Needle Ice

Needle ice on a cold morning at Moraine State Park, Dec 2014 (photo by Kate St.John)

Tuesday 18 December 2018:

After 1.5 inches of rain fell over the weekend the ground here in Pittsburgh is super soggy.  Meanwhile it’s been warm since last Thursday but the temperature dropped below freezing last night.  These are perfect conditions for needle ice.

Needle ice forms when the soil is warm and the air is freezing.  While ice is forming on top of the soil it draws up subsurface water by capillary action. The ice grows from the bottom creating a structure that looks like needles or even tiny barricades. Since there’s little or no soil on top of the ice, it stands up in the air.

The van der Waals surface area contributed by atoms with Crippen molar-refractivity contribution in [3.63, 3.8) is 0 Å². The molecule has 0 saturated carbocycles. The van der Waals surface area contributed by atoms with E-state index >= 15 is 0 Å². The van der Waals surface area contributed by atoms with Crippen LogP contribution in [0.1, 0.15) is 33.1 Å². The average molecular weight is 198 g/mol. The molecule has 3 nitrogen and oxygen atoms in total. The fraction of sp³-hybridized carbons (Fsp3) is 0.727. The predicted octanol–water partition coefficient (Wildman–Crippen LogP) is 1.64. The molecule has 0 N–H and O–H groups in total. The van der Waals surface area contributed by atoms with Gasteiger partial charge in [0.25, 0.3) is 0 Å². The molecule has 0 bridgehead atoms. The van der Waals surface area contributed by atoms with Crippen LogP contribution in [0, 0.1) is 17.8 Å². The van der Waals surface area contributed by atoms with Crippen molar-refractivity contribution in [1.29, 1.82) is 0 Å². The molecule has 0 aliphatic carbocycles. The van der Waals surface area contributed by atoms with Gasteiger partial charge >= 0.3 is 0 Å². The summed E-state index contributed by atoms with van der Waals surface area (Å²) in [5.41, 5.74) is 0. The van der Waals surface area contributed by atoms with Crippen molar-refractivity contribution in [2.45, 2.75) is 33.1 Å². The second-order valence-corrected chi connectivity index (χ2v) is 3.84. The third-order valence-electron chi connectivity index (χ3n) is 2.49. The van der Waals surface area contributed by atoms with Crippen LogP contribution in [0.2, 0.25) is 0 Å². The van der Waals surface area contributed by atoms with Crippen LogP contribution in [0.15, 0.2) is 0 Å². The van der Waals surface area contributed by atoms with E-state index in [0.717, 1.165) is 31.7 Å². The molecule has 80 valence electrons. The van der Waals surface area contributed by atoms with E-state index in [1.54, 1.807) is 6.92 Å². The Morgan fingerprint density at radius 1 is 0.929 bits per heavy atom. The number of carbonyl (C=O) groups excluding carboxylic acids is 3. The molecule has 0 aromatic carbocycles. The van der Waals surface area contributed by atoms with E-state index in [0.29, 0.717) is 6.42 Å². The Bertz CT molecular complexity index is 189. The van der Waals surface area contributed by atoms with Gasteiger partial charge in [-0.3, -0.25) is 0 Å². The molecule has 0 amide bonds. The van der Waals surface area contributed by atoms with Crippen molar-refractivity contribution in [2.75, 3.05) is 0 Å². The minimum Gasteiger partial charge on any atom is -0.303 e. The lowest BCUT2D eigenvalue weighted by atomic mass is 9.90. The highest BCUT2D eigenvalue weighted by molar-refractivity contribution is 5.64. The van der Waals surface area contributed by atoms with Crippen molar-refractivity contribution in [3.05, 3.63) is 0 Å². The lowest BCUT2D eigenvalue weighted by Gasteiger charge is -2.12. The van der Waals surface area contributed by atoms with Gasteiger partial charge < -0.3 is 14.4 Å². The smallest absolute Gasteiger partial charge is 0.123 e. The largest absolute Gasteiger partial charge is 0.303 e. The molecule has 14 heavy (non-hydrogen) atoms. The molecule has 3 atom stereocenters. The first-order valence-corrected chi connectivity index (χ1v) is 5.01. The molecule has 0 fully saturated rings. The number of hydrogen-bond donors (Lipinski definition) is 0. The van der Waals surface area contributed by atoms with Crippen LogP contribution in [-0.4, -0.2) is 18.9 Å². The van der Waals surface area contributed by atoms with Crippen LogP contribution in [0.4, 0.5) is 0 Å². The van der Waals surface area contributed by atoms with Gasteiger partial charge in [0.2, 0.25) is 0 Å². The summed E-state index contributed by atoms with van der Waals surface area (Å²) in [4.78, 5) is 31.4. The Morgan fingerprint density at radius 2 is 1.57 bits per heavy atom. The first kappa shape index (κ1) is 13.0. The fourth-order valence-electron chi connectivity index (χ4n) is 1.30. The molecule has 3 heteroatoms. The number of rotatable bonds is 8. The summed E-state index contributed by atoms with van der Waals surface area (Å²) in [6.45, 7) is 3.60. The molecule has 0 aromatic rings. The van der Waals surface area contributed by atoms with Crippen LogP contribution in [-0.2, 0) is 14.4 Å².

Closeup of ice needle tops (photo by Kate St. John)

From the top it doesn’t look interesting — basically a frozen lump — but seen from the side it’s very cool.  In the patch shown below some ice needles keeled over so I captured both the top and sides in one shot.

A patch of needle ice, Dec 2014 (photo by Kate St. John)

When the soil itself freezes, needle ice can form underground and create a frost heave on the surface.  I’ve never opened a frost heave but here’s what one looks like in a photo from Vermont.

Anatomy of a frost heave (photo from Wikimedia Commons)

As you watch your footing today, look for the delicate structures of needle ice.

(photos by Kate St. John and from Wikimedia Commons; click on the caption to see the original)

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